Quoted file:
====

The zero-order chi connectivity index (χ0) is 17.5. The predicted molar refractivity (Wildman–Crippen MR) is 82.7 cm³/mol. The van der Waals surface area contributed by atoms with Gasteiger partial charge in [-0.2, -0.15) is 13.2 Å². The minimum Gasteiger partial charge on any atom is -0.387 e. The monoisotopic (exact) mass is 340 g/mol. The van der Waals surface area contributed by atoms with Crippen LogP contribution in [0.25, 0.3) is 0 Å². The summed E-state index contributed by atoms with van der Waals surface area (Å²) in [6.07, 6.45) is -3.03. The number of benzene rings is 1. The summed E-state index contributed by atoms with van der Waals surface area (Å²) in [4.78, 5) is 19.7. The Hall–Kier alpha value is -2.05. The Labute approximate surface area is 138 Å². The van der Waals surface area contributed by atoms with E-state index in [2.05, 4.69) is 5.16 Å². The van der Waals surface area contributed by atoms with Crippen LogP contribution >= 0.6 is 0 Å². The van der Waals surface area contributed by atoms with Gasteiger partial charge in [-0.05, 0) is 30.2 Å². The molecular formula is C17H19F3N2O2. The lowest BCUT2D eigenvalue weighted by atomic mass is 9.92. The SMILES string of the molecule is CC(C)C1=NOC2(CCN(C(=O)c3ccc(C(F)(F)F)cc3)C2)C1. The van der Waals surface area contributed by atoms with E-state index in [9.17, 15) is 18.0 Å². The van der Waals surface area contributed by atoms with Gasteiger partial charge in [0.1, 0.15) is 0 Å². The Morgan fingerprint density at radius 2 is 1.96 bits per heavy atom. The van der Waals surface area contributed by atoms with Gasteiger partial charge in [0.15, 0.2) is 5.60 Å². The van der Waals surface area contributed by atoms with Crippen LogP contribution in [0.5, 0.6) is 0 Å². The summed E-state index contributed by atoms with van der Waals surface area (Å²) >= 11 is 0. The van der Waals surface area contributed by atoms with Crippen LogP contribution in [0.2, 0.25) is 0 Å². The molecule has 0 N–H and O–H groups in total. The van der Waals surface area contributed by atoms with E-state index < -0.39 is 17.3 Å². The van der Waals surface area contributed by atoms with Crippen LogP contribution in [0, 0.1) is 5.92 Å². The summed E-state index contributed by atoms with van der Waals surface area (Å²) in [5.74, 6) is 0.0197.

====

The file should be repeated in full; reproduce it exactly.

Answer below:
The zero-order chi connectivity index (χ0) is 17.5. The predicted molar refractivity (Wildman–Crippen MR) is 82.7 cm³/mol. The van der Waals surface area contributed by atoms with Gasteiger partial charge in [-0.2, -0.15) is 13.2 Å². The minimum Gasteiger partial charge on any atom is -0.387 e. The monoisotopic (exact) mass is 340 g/mol. The van der Waals surface area contributed by atoms with Crippen LogP contribution in [0.25, 0.3) is 0 Å². The summed E-state index contributed by atoms with van der Waals surface area (Å²) in [6.07, 6.45) is -3.03. The number of benzene rings is 1. The summed E-state index contributed by atoms with van der Waals surface area (Å²) in [4.78, 5) is 19.7. The Hall–Kier alpha value is -2.05. The Labute approximate surface area is 138 Å². The van der Waals surface area contributed by atoms with E-state index in [2.05, 4.69) is 5.16 Å². The van der Waals surface area contributed by atoms with Crippen LogP contribution >= 0.6 is 0 Å². The van der Waals surface area contributed by atoms with Gasteiger partial charge in [-0.05, 0) is 30.2 Å². The molecular formula is C17H19F3N2O2. The lowest BCUT2D eigenvalue weighted by atomic mass is 9.92. The SMILES string of the molecule is CC(C)C1=NOC2(CCN(C(=O)c3ccc(C(F)(F)F)cc3)C2)C1. The van der Waals surface area contributed by atoms with E-state index in [9.17, 15) is 18.0 Å². The van der Waals surface area contributed by atoms with Gasteiger partial charge in [0.1, 0.15) is 0 Å². The Morgan fingerprint density at radius 2 is 1.96 bits per heavy atom. The van der Waals surface area contributed by atoms with Gasteiger partial charge in [0.15, 0.2) is 5.60 Å². The van der Waals surface area contributed by atoms with Crippen LogP contribution in [0.5, 0.6) is 0 Å². The summed E-state index contributed by atoms with van der Waals surface area (Å²) >= 11 is 0. The van der Waals surface area contributed by atoms with Crippen LogP contribution in [0.2, 0.25) is 0 Å². The molecule has 0 N–H and O–H groups in total. The van der Waals surface area contributed by atoms with E-state index < -0.39 is 17.3 Å². The van der Waals surface area contributed by atoms with Crippen LogP contribution in [0, 0.1) is 5.92 Å². The summed E-state index contributed by atoms with van der Waals surface area (Å²) in [5.74, 6) is 0.0197.